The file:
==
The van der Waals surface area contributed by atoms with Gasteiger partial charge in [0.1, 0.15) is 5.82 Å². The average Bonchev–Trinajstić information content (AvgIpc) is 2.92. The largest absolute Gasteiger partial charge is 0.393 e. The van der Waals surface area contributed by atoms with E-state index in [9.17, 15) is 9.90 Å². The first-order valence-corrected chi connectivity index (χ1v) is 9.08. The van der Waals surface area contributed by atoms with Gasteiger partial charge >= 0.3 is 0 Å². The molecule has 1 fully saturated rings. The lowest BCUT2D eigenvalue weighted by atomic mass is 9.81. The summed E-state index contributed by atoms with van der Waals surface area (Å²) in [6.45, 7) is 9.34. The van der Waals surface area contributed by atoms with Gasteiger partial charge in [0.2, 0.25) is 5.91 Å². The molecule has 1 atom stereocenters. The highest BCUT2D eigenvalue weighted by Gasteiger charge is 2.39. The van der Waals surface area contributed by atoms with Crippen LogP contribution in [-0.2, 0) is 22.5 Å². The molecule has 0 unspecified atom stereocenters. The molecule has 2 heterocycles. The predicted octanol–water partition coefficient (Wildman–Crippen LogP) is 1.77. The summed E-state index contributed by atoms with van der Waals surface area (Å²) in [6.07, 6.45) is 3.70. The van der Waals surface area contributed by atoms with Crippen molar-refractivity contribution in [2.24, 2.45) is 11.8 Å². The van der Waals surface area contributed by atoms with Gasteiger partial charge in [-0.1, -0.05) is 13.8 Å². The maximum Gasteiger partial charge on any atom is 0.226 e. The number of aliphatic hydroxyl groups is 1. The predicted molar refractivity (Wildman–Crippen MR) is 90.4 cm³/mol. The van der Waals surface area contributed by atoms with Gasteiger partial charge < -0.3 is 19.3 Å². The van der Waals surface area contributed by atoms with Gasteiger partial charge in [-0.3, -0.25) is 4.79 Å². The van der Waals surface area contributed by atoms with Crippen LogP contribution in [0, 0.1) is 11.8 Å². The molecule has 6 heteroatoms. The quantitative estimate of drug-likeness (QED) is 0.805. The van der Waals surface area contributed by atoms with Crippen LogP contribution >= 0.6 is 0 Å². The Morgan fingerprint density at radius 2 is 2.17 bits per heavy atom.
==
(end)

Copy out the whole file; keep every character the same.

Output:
The van der Waals surface area contributed by atoms with Gasteiger partial charge in [0.1, 0.15) is 5.82 Å². The average Bonchev–Trinajstić information content (AvgIpc) is 2.92. The largest absolute Gasteiger partial charge is 0.393 e. The van der Waals surface area contributed by atoms with E-state index in [9.17, 15) is 9.90 Å². The first-order valence-corrected chi connectivity index (χ1v) is 9.08. The van der Waals surface area contributed by atoms with Gasteiger partial charge >= 0.3 is 0 Å². The molecule has 1 fully saturated rings. The lowest BCUT2D eigenvalue weighted by atomic mass is 9.81. The summed E-state index contributed by atoms with van der Waals surface area (Å²) in [6.45, 7) is 9.34. The van der Waals surface area contributed by atoms with Gasteiger partial charge in [0.2, 0.25) is 5.91 Å². The molecule has 1 atom stereocenters. The highest BCUT2D eigenvalue weighted by Gasteiger charge is 2.39. The van der Waals surface area contributed by atoms with Crippen LogP contribution in [-0.2, 0) is 22.5 Å². The molecule has 0 unspecified atom stereocenters. The molecule has 2 heterocycles. The predicted octanol–water partition coefficient (Wildman–Crippen LogP) is 1.77. The summed E-state index contributed by atoms with van der Waals surface area (Å²) in [6.07, 6.45) is 3.70. The van der Waals surface area contributed by atoms with Crippen molar-refractivity contribution in [2.24, 2.45) is 11.8 Å². The van der Waals surface area contributed by atoms with Gasteiger partial charge in [-0.1, -0.05) is 13.8 Å². The maximum Gasteiger partial charge on any atom is 0.226 e. The number of aliphatic hydroxyl groups is 1. The predicted molar refractivity (Wildman–Crippen MR) is 90.4 cm³/mol. The van der Waals surface area contributed by atoms with Gasteiger partial charge < -0.3 is 19.3 Å². The van der Waals surface area contributed by atoms with Gasteiger partial charge in [-0.3, -0.25) is 4.79 Å². The van der Waals surface area contributed by atoms with Crippen LogP contribution in [0, 0.1) is 11.8 Å². The molecule has 6 heteroatoms. The quantitative estimate of drug-likeness (QED) is 0.805. The van der Waals surface area contributed by atoms with Crippen LogP contribution >= 0.6 is 0 Å². The Morgan fingerprint density at radius 2 is 2.17 bits per heavy atom.